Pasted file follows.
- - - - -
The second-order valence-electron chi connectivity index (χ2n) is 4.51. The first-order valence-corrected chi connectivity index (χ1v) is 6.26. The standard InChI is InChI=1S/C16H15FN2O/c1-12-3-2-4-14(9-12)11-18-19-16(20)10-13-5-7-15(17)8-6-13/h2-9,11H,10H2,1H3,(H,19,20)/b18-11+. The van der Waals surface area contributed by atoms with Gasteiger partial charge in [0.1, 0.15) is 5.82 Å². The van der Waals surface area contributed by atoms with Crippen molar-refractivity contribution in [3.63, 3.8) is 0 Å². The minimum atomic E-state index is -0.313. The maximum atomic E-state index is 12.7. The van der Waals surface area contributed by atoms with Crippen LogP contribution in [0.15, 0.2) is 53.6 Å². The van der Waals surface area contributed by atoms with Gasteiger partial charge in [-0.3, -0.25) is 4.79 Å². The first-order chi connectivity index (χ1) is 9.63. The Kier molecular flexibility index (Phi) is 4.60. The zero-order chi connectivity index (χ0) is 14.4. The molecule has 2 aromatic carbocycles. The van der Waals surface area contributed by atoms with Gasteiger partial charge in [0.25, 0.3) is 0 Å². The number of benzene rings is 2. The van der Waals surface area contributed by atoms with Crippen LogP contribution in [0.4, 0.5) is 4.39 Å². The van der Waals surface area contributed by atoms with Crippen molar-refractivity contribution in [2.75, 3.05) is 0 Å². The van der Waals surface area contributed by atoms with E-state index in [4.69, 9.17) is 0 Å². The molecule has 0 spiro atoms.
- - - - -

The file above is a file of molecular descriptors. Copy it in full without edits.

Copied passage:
The second-order valence-electron chi connectivity index (χ2n) is 4.51. The first-order valence-corrected chi connectivity index (χ1v) is 6.26. The standard InChI is InChI=1S/C16H15FN2O/c1-12-3-2-4-14(9-12)11-18-19-16(20)10-13-5-7-15(17)8-6-13/h2-9,11H,10H2,1H3,(H,19,20)/b18-11+. The van der Waals surface area contributed by atoms with Gasteiger partial charge in [0.1, 0.15) is 5.82 Å². The van der Waals surface area contributed by atoms with Crippen molar-refractivity contribution in [3.63, 3.8) is 0 Å². The minimum atomic E-state index is -0.313. The maximum atomic E-state index is 12.7. The van der Waals surface area contributed by atoms with Crippen LogP contribution in [0.15, 0.2) is 53.6 Å². The van der Waals surface area contributed by atoms with Gasteiger partial charge in [-0.3, -0.25) is 4.79 Å². The first-order chi connectivity index (χ1) is 9.63. The Kier molecular flexibility index (Phi) is 4.60. The zero-order chi connectivity index (χ0) is 14.4. The molecule has 2 aromatic carbocycles. The van der Waals surface area contributed by atoms with Gasteiger partial charge in [0.25, 0.3) is 0 Å². The number of benzene rings is 2. The van der Waals surface area contributed by atoms with Crippen LogP contribution in [0.4, 0.5) is 4.39 Å². The van der Waals surface area contributed by atoms with Crippen molar-refractivity contribution in [2.75, 3.05) is 0 Å². The van der Waals surface area contributed by atoms with E-state index in [4.69, 9.17) is 0 Å². The molecule has 0 spiro atoms.